Reviews And Notices -- By: Anonymous

Journal: Journal for Biblical Manhood and Womanhood
Volume: JBMW 01:2 (Nov 1995)
Article: Reviews And Notices
Author: Anonymous

Reviews And Notices

“1 Corinthians 14.34-35: A Reconsideration of Paul’s Limitation of the Free Speech of Some Corinthian Women,”

L. Ann Jervis, Journal for the Study of the New Testament 58 (1995): 51-74

Jervis’ basic thesis is that the interpolation theory for 1 Cor. 14.34-35 should be rejected and the words be regarded as authentically Paul’s. She postulates that Paul wrote the passage out of concern that some women’s speech was detrimental to the Corinthians’ exercise of prophecy because it was self-focused and unloving. Paul’s prescription for the problem was to invoke the patriarchal mores of his contemporary society.

The author, who teaches at Wycliffe College in Toronto, Canada, demonstrates an overall interpretive skill and even-handedness that is too often lacking in more popular works which promote an egalitarian viewpoint. And yet, in the end, she betrays her loyalties with her summarization, which in fact implies that Paul cannot be trusted for faithful teaching on male/female roles because of his cultural patriarchal bias. Thus, her article has both positive and negative aspects.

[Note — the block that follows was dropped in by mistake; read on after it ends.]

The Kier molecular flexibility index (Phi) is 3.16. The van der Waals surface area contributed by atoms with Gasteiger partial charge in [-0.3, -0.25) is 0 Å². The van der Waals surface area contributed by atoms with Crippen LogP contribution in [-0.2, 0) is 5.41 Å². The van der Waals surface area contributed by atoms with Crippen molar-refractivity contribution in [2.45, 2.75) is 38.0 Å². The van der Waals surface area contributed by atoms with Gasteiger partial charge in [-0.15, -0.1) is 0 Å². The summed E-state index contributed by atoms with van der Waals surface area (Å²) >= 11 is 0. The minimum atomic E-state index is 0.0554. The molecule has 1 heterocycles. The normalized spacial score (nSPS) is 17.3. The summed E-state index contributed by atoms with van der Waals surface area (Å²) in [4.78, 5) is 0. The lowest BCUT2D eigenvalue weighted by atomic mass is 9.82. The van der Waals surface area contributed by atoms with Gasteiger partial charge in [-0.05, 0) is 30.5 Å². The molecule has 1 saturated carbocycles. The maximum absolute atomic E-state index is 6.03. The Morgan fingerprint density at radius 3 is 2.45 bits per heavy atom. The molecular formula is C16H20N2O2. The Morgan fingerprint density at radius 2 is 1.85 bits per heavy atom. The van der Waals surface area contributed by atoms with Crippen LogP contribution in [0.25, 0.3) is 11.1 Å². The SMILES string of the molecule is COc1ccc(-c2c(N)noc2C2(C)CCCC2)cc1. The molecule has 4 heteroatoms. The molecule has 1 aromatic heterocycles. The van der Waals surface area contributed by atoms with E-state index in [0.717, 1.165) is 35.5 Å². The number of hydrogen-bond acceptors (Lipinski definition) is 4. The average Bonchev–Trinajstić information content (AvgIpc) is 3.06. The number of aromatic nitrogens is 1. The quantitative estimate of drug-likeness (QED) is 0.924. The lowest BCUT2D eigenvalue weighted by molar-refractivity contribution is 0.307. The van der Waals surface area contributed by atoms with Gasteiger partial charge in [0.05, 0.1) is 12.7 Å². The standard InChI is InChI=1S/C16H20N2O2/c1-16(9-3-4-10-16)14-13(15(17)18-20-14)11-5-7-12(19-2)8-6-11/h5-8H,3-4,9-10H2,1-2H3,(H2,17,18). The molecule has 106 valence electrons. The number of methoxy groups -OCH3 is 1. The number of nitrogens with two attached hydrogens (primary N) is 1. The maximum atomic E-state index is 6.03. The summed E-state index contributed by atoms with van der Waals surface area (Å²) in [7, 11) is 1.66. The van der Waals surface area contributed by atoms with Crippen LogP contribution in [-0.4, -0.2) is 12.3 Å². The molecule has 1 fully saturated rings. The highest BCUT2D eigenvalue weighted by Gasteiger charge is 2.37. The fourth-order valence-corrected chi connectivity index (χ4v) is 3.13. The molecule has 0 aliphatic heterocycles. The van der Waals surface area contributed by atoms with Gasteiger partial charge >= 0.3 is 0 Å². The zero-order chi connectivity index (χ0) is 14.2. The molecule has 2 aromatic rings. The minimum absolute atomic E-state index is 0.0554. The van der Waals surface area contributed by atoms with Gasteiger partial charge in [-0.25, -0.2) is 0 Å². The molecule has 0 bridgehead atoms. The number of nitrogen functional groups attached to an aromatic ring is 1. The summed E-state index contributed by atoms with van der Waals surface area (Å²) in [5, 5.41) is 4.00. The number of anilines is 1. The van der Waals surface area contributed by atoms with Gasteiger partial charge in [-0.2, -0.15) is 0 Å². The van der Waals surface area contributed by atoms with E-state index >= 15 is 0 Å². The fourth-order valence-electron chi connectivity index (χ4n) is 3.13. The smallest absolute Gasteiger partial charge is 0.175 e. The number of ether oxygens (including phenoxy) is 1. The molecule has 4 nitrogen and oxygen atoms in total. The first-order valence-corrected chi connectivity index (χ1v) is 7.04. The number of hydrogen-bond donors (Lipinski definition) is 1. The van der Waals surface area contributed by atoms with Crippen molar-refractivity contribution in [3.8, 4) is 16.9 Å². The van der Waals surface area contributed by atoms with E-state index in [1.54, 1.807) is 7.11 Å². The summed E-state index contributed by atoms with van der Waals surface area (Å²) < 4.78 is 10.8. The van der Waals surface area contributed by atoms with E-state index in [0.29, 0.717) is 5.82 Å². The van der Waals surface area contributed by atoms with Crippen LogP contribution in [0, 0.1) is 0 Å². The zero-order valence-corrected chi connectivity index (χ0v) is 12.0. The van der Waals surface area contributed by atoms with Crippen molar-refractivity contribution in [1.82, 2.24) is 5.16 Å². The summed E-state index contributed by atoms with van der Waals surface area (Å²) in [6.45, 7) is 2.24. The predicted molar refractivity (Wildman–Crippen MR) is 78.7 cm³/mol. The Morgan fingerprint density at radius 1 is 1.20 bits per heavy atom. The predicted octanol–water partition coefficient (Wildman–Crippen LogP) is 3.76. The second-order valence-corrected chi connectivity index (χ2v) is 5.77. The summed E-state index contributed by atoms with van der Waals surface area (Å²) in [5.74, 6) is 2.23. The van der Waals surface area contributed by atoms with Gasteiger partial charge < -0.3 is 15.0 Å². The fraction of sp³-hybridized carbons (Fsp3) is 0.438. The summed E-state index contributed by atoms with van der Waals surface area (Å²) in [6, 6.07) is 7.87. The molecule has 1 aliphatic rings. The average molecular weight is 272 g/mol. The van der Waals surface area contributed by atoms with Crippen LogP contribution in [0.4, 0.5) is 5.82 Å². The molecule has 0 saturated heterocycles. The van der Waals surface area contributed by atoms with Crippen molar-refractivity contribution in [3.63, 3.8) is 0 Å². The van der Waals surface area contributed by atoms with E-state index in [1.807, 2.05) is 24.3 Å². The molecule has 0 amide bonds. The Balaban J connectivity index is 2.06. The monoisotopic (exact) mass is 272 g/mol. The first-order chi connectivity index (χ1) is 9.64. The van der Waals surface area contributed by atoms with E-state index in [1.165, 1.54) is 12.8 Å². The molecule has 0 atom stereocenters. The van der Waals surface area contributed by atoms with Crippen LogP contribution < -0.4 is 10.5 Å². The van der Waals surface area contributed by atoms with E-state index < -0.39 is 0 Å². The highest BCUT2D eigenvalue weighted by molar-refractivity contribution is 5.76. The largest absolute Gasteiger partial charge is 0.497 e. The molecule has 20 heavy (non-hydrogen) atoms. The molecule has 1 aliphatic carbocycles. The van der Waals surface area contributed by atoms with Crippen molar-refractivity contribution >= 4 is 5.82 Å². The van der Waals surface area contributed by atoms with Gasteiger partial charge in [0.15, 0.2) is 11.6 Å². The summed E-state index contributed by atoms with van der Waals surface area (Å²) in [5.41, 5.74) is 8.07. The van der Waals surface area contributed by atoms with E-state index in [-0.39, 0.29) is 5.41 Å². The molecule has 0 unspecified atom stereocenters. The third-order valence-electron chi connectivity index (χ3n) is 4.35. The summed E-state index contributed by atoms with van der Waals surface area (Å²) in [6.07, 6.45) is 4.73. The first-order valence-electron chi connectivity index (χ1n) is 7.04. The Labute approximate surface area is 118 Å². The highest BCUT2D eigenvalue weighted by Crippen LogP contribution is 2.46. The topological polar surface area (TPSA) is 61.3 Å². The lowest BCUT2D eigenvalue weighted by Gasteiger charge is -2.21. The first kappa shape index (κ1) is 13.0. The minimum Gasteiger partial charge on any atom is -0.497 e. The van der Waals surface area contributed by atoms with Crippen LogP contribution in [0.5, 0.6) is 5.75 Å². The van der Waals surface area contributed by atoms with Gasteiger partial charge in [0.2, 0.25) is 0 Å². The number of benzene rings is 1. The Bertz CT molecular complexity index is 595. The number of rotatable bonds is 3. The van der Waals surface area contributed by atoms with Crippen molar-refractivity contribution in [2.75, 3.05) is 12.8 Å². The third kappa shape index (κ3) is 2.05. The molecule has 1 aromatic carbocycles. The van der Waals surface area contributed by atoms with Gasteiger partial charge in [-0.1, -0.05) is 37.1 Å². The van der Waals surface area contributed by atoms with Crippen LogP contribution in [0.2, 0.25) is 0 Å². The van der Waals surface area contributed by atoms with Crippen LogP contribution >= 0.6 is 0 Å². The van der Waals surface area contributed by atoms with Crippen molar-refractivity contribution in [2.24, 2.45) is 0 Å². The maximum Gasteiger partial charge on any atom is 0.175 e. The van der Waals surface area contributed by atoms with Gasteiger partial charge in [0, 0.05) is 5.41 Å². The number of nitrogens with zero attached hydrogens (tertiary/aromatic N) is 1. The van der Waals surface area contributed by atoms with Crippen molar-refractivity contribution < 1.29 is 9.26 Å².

To begin, she effectively challenges egalitarian scholars who propose that the passage is inauthentic and represents an editorial insertion to Paul’s letter after his death (cf. Gordon Fee, The First Epistle to the Corinthians, Eerdmans: Grand Rapids, 1987, p. 699 who comments “they were not part of the original text but an early marginal gloss.”). She demonstrates that the arguments used to label this passage as an editorial insertion are problematic. For example, she correctly questions why a hypothetical Christian editor with an anti-women bias, who was seeking to eradicate the evidence of women’s influence and leadership with the early community, would tamper with the location of 1 Cor. 14.34-35 within the letter but “leave untouched Paul’s words in 1 Cor. 11.2-16?” (p. 55). Indeed, the most satisfactory conclusion is that the words are Paul’s.

A second positive feature is that Jervis concedes that Paul’s injunction applies to all women in the local church and not just wives. While she does not pursue the implications of this line of thinking, this is also a major concession to a complementarian position.

A third positive feature is that she argues that the context of the passage revolves around prophetic utterances in the worshipping community.

Finally, she is to be commended for her intellectual honesty as she acknowledges that “Paul accepted the patriarchal ordering of the Christian’s home life [they are not told to ask their questions of other women].(p...

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